Interesting session today at the importers’ AGM held by Wines of South Africa in London. I was there to speak about the use of social media in the wine trade (my presentation is available here if you want to see it). Two points of discussion proved quite interesting.
The first was whether or not agencies/importers/wineries should tweet as organizations or individuals. I firmly believe that the latter is the best course to take. People relate to people, not organizations. I think you are likely to have much more impact if you tweet as yourself, and build up a social network this way.
But for some employers, this can seem risky. If they have a staff member tweeting as themselves, one common reaction is that the person involved is using company time for something that isn’t just about their role. The usual give and take of twitter sees people getting involved in all sorts of discussions, and mixing the personal with business. Bosses can sometimes find this slightly alarming.
Also, what happens if a member of staff is an effective user of social media, building up a large network by tweeting as themselves, and then leaves? Bosses might see this as a loss; the individual is taking away some equity that took the employee company time and resources to build.
But I’d argue that without having tweeted as a person, that employee would never have built anything like as rich a social network up in the first place. It’s true: they take this with them when they leave. But they’d never have had this to take away had they been tweeting as the organization, and the company would not have enjoyed the benefit of this employee’s profile and following on twitter while they were in their job. So it’s a choice: you generate nothing and you lose nothing when they leave; or you generate something, benefit from it, and lose this when they leave. The latter is preferable, but it requires bosses who understand social networking at a reasonable level, and who can see the bigger picture.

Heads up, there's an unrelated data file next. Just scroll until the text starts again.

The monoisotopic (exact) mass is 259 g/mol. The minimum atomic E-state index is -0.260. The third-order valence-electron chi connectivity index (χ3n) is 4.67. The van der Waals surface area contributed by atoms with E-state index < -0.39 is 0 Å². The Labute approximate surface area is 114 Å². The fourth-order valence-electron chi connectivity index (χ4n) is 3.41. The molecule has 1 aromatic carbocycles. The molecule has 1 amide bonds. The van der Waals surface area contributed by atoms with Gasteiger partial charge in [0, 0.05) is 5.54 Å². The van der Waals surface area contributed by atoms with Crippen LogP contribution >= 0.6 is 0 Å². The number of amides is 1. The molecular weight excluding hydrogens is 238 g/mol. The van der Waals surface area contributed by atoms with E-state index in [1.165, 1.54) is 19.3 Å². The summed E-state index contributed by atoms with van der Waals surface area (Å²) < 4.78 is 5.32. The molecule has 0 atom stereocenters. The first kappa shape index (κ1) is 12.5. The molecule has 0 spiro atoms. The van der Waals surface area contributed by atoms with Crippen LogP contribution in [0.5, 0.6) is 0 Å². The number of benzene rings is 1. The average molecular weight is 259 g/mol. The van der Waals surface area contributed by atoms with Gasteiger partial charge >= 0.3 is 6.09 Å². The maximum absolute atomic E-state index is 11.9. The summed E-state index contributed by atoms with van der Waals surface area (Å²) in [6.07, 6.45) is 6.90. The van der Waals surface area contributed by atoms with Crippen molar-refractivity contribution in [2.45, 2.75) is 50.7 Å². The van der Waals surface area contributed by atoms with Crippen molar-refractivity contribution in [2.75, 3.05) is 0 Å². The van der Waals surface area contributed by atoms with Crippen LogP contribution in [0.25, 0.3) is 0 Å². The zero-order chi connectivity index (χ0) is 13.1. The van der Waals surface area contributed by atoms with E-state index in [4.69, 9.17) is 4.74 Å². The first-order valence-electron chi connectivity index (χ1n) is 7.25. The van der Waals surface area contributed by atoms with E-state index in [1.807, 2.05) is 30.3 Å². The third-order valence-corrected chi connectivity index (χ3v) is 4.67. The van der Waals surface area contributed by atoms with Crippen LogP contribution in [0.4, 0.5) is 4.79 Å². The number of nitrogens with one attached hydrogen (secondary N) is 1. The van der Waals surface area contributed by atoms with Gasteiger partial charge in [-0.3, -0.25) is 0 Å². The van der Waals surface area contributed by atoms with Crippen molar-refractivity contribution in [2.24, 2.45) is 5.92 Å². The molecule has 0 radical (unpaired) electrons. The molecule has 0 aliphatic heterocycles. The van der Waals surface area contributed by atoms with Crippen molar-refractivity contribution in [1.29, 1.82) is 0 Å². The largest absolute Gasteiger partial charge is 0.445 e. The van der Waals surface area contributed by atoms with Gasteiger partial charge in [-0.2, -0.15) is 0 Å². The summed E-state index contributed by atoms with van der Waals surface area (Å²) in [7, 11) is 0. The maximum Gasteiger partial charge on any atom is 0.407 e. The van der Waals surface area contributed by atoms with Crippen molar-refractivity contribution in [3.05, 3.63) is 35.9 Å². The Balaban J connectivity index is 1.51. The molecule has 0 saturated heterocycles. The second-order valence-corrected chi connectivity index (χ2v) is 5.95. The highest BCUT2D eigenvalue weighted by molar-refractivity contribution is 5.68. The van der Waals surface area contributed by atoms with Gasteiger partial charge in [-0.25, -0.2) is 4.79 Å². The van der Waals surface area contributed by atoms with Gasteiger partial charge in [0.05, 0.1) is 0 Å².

We also discussed the problem of tweeting from larger companies. An employee from one of the UK’s largest agencies revealed that she simply can’t tweet because the legal department won’t let her. Because of the Portman Group recommendations, if she were to tweet she’d have to protect her tweets, and then if anyone wanted to follow her she’d have to contact them by email to verify that they are over 18 (the legal drinking age in the UK) before allowing them to. This means building up any sort of following is just about impossible. Once legal teams get involved in these sorts of decisions, it’s almost inevitable that a risk averse strategy will be chosen, which pretty much rules out employees tweeting in a personal capacity about anything to do with their job.